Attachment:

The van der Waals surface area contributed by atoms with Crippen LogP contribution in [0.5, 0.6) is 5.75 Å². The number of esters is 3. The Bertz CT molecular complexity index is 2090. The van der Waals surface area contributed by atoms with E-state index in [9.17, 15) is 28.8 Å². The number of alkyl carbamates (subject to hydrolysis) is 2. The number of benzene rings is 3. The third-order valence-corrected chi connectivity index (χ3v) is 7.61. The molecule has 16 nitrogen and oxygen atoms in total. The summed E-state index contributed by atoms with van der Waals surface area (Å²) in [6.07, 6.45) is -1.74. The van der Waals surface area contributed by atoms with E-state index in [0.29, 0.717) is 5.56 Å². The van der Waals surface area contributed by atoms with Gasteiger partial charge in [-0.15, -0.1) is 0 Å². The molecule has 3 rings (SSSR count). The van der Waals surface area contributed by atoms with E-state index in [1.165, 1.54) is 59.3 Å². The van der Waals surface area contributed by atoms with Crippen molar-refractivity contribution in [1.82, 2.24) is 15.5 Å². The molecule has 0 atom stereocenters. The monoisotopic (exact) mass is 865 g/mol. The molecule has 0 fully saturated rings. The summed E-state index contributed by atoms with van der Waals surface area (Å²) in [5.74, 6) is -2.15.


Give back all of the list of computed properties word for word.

The van der Waals surface area contributed by atoms with Crippen LogP contribution in [0.5, 0.6) is 5.75 Å². The number of esters is 3. The Bertz CT molecular complexity index is 2090. The van der Waals surface area contributed by atoms with E-state index in [9.17, 15) is 28.8 Å². The number of alkyl carbamates (subject to hydrolysis) is 2. The number of benzene rings is 3. The third-order valence-corrected chi connectivity index (χ3v) is 7.61. The molecule has 16 nitrogen and oxygen atoms in total. The summed E-state index contributed by atoms with van der Waals surface area (Å²) in [6.07, 6.45) is -1.74. The van der Waals surface area contributed by atoms with E-state index in [0.29, 0.717) is 5.56 Å². The van der Waals surface area contributed by atoms with Gasteiger partial charge in [-0.15, -0.1) is 0 Å². The molecule has 3 rings (SSSR count). The van der Waals surface area contributed by atoms with E-state index in [1.165, 1.54) is 59.3 Å². The van der Waals surface area contributed by atoms with Crippen molar-refractivity contribution in [1.82, 2.24) is 15.5 Å². The molecule has 0 atom stereocenters. The monoisotopic (exact) mass is 865 g/mol. The molecule has 0 fully saturated rings. The summed E-state index contributed by atoms with van der Waals surface area (Å²) in [5.74, 6) is -2.15.